No significant opposition was observed in any other demographic group.

About the Poll

SoonerPoll.com, Oklahoma’s public opinion pollster, asked these questions of Oklahoma likely voters as part of the SoonerPoll Quarterly Poll, and were commissioned by the American Association of Retired Persons (AARP).

The scientific study was conducted from December 17-28, 2018 with 400 likely Oklahoma voters selected at random statewide from a tri-frame of both landline telephone and cell phones, plus SoonerPoll’s proprietary online panel. The sample was weighted by age, political party, sex and congressional district in order to reflect the Oklahoma likely voter population for a primary election. The weighting was conducted using a ‘layered technique.’

The sample reflects the traditional demographical profile of the Oklahoma likely voter with roughly half of respondents identifying as conservative and attending religious services once or more per week. The study has a Margin of Error (MoE) of ± 4.9 percent.

This poll not only conforms to the Standards of Disclosure of the National Council on Public Polls but exceeds the standard disclosure with a Call Disposition and Rate Calculation Report. A complete description of the methodology can be found here.

The poll’s Call Disposition and Rate Calculation Report can be viewed here.  A beta version of the Weighting Table Report can be viewed here.

Oklahomans see nurse practitioners as strong option to address potential primary care physician shortage

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It’s been suggested that Oklahoma could be facing a primary care physician shortage, particularly in rural areas. One possible solution currently being utilized in other states is the use of nurse practitioners (NPs) as a patient’s primary care provider as more and more graduating doctors specialize in more advanced areas of medicine.

Over 80 percent of likely voting Oklahomans support this solution, according to the most recent SoonerPoll Quarterly.

[QUESTION] Healthcare experts estimate that by 2025, there will not be enough primary care providers to handle the increasing number of patients who are seeking routine healthcare services, especially in rural Oklahoma. Twenty-three (23) states have passed a proposal that would allow nurse practitioners—registered nurses with advanced training who often visit older people in their homes—to serve as the primary or acute care providers of record for a patient. Knowing this, do you SUPPORT or OPPOSE allowing nurse practitioners serving as primary care providers?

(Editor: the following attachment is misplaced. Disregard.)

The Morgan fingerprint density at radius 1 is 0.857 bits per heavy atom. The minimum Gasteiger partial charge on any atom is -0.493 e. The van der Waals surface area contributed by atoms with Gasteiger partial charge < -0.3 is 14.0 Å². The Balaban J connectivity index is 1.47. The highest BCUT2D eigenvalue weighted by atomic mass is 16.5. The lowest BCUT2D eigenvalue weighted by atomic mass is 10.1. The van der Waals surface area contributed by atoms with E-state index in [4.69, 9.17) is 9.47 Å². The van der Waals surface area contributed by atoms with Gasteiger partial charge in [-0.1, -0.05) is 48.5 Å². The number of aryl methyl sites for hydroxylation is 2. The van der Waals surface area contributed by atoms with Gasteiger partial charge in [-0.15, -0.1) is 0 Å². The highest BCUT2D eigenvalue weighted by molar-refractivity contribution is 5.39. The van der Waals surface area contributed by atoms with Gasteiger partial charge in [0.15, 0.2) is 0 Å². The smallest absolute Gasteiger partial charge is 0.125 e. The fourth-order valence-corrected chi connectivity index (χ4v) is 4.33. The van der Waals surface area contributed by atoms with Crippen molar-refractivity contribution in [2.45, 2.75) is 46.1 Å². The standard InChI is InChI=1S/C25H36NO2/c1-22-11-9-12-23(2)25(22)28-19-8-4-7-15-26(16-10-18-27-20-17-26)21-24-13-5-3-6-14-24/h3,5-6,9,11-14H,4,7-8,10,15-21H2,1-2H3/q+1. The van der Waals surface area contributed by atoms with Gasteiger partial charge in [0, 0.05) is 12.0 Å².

1. Strongly support 40.9%
2. Somewhat support 39.3
COMBINED SUPPORT 80.2
3. No opinion/Don’t know/Refused [DNR] 8.8
4. Somewhat oppose 6.3
5. Strongly oppose 4.7
COMBINED OPPOSE 11.0

The idea has broad-based support throughout the poll results.

Among Republicans, 82.4 percent support NPs acting as primary care providers, as do 78.6 percent of Democrats. Seventy-four percent of Independents supported it as well.

Support was also strong all along the ideological spectrum with 76.8 percent of liberals in support, 83.3 percent of Independents and 81.1 percent of conservatives.

Strong support was also observed among voters with all levels of education, age, and  income.

Eighty percent of men supported the measure and 79.1 percent of women.

About the Poll

SoonerPoll.com, Oklahoma’s public opinion pollster, asked these questions of Oklahoma likely voters as part of the SoonerPoll Quarterly Poll, and were commissioned by the American Association of Retired Persons (AARP).

The scientific study was conducted from December 17-28, 2018 with 400 likely Oklahoma voters selected at random statewide from a tri-frame of both landline telephone and cell phones, plus SoonerPoll’s proprietary online panel. The sample was weighted by age, political party, sex and congressional district in order to reflect the Oklahoma likely voter population for a primary election. The weighting was conducted using a ‘layered technique.’

The sample reflects the traditional demographical profile of the Oklahoma likely voter with roughly half of respondents identifying as conservative and attending religious services once or more per week. The study has a Margin of Error (MoE) of ± 4.9 percent.

This poll not only conforms to the Standards of Disclosure of the National Council on Public Polls but exceeds the standard disclosure with a Call Disposition and Rate Calculation Report. A complete description of the methodology can be found here.

The poll’s Call Disposition and Rate Calculation Report can be viewed here.  A beta version of the Weighting Table Report can be viewed here.